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Erdogan’s image in the spotlight

Abdulrahman al-Rashed

Published: Updated:

When protests suddenly kicked off at Taksim Square in Turkey’s Istanbul, plenty thought it was a situation akin to Tunisia, Egypt and Syria at the beginning of the revolutions there. Hasty opinions made themselves heard; an Egyptian said he hopes that Erdogan falls while Syria’s information minister mockingly advised Turkey’s premier.

Dailies circulated photos of famous Turkish actors and actresses participating in the protests. Dailies of new Islamist parties said protests in Turkey are a result of an Iranian-Israeli conspiracy. Even Erdogan himself said the protests were being mobilized by his rival, the Republican Party.

Each person analyzes what’s happening as per his or her political stance. Iran and the Syrian regime think it is divine help

Abdulrahman al-Rashed

Since we did not expect a revolution to erupt in Egypt and since we never imagined that a revolution would erupt in Syria, we have learnt to observe such events in much the same manner as we watch football games and horse races. We wait for the end to see the result.

Taksim Square in Istanbul is not Tahrir Square in Cairo or Irada Square in Sanaa. However, the attention given to it was the same as the others. Some were occupied looking for a reason that justifies the “environmental uprising” against Erdogan.

Syria’s secret wish

Each person analyzes what’s happening as per his or her political stance. Iran and the Syrian regime think it is divine help that comes at a difficult time to save the neighbor in danger, embattled Syrian president Bashar al-Assad. If a revolution erupts in Turkey, suppressing the revolution in Syria will be easier. This is what they wish. There are also the Israelis. Despite the reconciliation and the apology made and despite Turkish officials’ visits to Tel Aviv, the Israelis think that Erdogan represents a problem and that he will continue to seek popularity at their expense. There are also the Arab liberal parties. The truth is, they are not against Erdogan but against the Arab Islamists who attribute his success to their intellect. Arab liberals see that the Turks’ uprising is an important symbolic collapse. They see it as an uprising against the religious camp that rides the wave of democracy to achieve its aims. Tunisia’s and Egypt’s Islamists seized power by exploiting liberal intellect and democracy. After seizing power, they began to fight it. They want to change this intellect to make it suit their extremist dictatorial view of power.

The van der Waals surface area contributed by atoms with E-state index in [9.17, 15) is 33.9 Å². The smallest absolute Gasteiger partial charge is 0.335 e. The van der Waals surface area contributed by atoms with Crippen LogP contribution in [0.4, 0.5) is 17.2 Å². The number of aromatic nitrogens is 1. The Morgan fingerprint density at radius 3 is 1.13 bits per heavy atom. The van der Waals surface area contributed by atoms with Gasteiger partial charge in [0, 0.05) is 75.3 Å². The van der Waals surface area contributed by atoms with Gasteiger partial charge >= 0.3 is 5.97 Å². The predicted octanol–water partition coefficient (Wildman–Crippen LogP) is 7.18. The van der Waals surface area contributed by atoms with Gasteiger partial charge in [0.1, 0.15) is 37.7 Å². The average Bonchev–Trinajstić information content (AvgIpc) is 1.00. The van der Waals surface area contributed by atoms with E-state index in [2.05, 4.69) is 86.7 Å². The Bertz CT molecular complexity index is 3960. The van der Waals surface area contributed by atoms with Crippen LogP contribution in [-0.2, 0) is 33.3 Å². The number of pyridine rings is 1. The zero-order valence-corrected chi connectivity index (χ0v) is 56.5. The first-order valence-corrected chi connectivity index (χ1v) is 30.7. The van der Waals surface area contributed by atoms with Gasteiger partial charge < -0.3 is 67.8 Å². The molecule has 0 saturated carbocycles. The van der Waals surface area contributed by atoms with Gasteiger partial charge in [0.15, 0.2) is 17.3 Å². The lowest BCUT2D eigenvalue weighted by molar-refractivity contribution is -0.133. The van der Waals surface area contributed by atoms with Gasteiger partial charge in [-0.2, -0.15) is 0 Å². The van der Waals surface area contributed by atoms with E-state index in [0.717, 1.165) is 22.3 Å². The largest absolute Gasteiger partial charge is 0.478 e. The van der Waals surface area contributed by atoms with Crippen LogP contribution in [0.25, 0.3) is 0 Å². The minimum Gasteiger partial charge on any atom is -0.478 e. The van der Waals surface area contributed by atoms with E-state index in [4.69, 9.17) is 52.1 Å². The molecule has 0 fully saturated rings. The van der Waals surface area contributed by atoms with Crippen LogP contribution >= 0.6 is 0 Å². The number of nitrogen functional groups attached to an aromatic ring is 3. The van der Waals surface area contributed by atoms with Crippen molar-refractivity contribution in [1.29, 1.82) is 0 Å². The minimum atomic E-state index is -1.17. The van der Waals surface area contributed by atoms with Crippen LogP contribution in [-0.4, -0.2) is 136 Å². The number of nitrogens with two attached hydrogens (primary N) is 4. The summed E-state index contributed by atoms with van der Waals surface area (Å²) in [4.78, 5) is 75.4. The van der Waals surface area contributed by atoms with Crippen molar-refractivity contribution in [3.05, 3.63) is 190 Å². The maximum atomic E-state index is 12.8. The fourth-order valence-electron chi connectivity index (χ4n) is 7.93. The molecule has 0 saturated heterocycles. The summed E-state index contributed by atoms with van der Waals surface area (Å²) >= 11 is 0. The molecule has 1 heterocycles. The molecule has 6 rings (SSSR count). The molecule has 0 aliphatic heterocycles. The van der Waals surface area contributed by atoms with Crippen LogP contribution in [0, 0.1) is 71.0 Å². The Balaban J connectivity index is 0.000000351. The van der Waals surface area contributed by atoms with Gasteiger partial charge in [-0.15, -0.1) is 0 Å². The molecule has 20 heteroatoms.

The truth is, the Turkish Islamist party and the Arab Islamist party are different on the levels of philosophy and practice. We do not have real evidence that the Islamist government in Turkey has coup intents. The practices of Erdogan’s party and government are closer to the intellect of Arab liberals than they are to the intellect of the Muslim Brotherhood in Egypt and other countries.

Thus, is there anything to fear when it comes to the opposition youth’s practices in Istanbul? Turkey is not Egypt. And it is certainly not Syria. Tayyip Erdogan’s government is not Ben Ali’s government in Tunisia or Saleh’s government in Yemen. Turkey is a country governed by elections, and Erdogan seized power through these elections. He was re-elected and he won with a majority of votes. No one questioned his legitimacy. On the another hand, Erdogan does not completely adhere to the rules of democratic work like Britain’s premier or Germany’s chancellor do. He jailed journalists, pursued competing media outlets and attempted to restrict people’s freedoms. Perhaps this is what led his rivals to gather against him in Taksim Square under the excuse of rejecting to uproot trees.

This article was first published in Asharq al-Awsat on June 5 2013.

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Abdulrahman al-Rashed is the General Manager of Al Arabiya News Channel. A veteran and internationally acclaimed journalist, he is a former editor-in-chief of the London-based leading Arab daily Asharq al-Awsat, where he still regularly writes a political column. He has also served as the editor of Asharq al-Awsat’s sister publication, al-Majalla. Throughout his career, Rashed has interviewed several world leaders, with his articles garnering worldwide recognition, and he has successfully led Al Arabiya to the highly regarded, thriving and influential position it is in today.

Disclaimer: Views expressed by writers in this section are their own and do not reflect Al Arabiya English's point-of-view.